â*PHOENIX*â - posted on 04/09/2011 ( 51 moms have responded )
Okay, so I wear WHOLE SHIRTS, so this doesnt bother me, but it seems it does others, would this be an upset to you?
here is the link so you can see the pic http://www.wwltv.com/outbound-feeds/soci...
HOUMA — Arthur and Linda Eschete stand by their sign.
It’s the one that says “Ladies must have A WHOLE SHIRT on,” followed by rules against bare feet, alcohol, smoking and profanity, planted in front of the Sea-Go seafood store on Grand Caillou Road. And if some customers are offended by the sign, feel it discriminates against women or balk at orders to leave if the Eschetes find their clothing too skimpy, the couple is convinced that enough of their regular clientele support the sign to make it worthwhile.
“These are my principles and my beliefs,” Arthur Eschete said. “I appreciate my good customers and if people don’t feel they can adhere to my dress code there are other places to go. It is nothing personal. ... We had to implement a dress code.”
Some women who are offended by the sign or were shown the door during past visits to Sea-Go because of attire deemed improper are taking it personally, however.
“I felt like he was trying to make me into something I am not. If I am going out to a club I will dress differently. I am picking up crawfish for my family and I am told I can’t go in because of my shirt. I don’t have a tank top, I have a sleeveless shirt showing no cleavage. It is not improper at all,” said Missy McElroy, 45, a homemaker, grandmother and mother of four who lives near Coteau Road.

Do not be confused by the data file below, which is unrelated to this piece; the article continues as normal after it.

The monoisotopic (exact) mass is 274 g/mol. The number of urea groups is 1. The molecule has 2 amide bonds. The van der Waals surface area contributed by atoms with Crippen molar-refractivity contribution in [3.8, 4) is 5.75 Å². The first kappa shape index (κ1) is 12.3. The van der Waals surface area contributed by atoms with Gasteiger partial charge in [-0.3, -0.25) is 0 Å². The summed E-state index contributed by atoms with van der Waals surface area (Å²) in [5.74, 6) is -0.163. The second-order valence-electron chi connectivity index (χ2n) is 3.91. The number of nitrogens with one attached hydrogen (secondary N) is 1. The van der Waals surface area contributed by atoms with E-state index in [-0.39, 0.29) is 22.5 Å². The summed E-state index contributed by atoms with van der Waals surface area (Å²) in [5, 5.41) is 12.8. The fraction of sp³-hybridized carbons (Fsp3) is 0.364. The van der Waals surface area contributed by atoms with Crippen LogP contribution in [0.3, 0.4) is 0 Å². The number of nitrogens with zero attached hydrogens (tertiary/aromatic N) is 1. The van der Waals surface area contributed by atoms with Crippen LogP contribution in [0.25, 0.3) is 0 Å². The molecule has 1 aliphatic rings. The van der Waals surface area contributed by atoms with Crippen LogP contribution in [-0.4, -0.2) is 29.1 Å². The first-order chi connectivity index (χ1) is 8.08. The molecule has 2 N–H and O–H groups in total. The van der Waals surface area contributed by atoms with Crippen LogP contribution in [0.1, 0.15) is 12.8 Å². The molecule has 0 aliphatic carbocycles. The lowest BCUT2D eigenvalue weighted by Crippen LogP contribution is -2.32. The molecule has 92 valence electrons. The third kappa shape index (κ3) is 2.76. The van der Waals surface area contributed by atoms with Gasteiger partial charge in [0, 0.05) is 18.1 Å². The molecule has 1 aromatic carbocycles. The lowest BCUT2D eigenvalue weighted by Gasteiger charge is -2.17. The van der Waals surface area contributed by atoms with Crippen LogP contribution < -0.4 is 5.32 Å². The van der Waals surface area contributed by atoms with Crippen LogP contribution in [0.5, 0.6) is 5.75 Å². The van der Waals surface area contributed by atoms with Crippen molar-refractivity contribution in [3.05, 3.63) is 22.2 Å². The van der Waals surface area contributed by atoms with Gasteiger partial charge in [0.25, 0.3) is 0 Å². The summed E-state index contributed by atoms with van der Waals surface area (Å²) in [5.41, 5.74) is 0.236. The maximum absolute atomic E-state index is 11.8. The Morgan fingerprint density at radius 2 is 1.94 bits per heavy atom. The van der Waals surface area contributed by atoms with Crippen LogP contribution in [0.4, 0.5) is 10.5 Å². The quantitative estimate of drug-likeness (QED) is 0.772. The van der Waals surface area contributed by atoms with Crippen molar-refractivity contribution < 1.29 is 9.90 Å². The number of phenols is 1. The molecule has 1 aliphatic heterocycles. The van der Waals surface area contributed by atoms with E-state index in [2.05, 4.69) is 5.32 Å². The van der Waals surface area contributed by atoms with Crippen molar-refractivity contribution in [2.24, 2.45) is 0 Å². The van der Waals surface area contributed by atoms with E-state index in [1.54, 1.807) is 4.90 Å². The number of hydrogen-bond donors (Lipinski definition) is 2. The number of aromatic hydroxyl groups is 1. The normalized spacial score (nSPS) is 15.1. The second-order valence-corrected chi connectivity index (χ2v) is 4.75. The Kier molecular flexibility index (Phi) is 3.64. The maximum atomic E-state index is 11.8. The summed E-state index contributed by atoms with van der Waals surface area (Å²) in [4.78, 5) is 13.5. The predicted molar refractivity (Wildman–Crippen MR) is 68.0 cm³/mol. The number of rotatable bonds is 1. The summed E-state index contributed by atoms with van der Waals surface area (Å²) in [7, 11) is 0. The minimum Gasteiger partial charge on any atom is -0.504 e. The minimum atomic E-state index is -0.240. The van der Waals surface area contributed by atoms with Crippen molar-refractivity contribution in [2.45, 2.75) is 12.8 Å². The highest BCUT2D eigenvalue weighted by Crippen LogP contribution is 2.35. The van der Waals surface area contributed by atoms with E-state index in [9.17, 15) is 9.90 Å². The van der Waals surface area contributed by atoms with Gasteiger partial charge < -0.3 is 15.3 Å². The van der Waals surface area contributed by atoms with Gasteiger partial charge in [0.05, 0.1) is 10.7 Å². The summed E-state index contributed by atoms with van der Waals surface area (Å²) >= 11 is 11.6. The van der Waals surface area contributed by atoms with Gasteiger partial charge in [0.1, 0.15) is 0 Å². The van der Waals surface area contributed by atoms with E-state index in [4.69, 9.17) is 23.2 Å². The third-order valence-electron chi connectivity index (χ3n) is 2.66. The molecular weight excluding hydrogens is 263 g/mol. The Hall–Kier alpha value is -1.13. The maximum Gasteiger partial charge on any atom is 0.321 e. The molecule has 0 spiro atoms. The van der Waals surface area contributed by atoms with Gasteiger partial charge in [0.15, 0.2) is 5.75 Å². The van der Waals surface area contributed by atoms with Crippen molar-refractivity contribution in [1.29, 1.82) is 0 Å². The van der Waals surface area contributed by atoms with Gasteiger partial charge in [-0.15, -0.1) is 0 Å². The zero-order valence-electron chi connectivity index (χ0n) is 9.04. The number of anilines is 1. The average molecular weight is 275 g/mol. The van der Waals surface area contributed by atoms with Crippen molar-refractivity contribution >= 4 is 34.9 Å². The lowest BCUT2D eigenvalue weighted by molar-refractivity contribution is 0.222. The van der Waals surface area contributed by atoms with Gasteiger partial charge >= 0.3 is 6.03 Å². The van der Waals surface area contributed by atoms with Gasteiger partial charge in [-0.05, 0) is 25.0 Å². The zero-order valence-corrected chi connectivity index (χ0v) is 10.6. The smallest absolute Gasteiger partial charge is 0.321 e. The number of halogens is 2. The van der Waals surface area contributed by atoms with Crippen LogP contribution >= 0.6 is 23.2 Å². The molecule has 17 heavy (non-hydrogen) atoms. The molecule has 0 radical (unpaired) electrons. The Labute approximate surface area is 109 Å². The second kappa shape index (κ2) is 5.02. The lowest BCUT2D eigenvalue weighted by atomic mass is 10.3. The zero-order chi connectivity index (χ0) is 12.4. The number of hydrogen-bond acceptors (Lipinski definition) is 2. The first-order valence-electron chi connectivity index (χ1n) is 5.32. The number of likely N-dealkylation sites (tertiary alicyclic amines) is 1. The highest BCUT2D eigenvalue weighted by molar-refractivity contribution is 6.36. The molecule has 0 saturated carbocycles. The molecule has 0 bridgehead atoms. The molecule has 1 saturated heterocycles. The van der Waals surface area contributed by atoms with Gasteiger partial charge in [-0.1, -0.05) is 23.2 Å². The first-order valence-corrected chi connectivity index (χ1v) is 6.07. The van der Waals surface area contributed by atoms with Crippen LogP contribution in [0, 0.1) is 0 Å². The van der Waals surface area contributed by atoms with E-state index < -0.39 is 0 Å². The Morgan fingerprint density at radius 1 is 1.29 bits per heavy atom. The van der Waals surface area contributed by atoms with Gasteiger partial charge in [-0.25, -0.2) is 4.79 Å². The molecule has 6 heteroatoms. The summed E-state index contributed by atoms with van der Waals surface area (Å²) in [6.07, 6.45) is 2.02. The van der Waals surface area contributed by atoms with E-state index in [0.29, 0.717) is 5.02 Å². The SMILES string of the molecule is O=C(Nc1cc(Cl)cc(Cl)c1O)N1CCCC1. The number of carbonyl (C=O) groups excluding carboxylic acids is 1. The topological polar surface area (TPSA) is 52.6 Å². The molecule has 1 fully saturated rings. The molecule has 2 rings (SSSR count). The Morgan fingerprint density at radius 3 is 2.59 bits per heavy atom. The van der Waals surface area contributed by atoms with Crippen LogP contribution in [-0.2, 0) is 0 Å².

About a year and a half ago, McElroy stopped at Sea-Go for the 10-pound special on crawfish. The Eschetes, she said, barred her from entering and berated her. The memory still stings, she said. “I used to go there all the time. I never bought my crawfish anywhere else until after that day.”
Christa Falgout, a 31-year-old nursing student and mother of two small children, still smarts from her encounter at Sea-Go even though it was nearly two years ago.
“I was mortified,” she said. “I had my two children with me and I was wearing a halter top. Maybe some Capri pants. I got out of my car and went in there and they started yelling at me, they accused me of looking like a ‘whore.’ I had my kids with me. They said they refused to serve me and these people were screaming at me. I was not dressed like a hoochie. I wore that outfit to church, at St. Eloi.”
Falgout doesn’t remember seeing a sign outside.
The Eschetes’ new sign is easily readable and prominently displayed. Some say it violates the law. Louisiana law says it is discriminatory for a person to “deny an individual the full and equal enjoyment of the goods, services, facilities, privileges, advantages, and accommodations of a place of public accommodation ... on the grounds of race, creed, color, religion, sex, age, disability or national origin.”
A store is a place of public accommodation, according to law. A discriminatory practice means “any direct or indirect act or practice of exclusion, distinction, restriction, segregation, limitation, refusal, denial, or any other act or practice of differentiation or preference in the treatment of a person or persons because of race, creed, color, religion, sex, age, disability, or national origin.”
Allegations that the law has been violated are handled by the Louisiana Commission on Human Rights, a board appointed by the governor. Penalties for violations are not clear, however.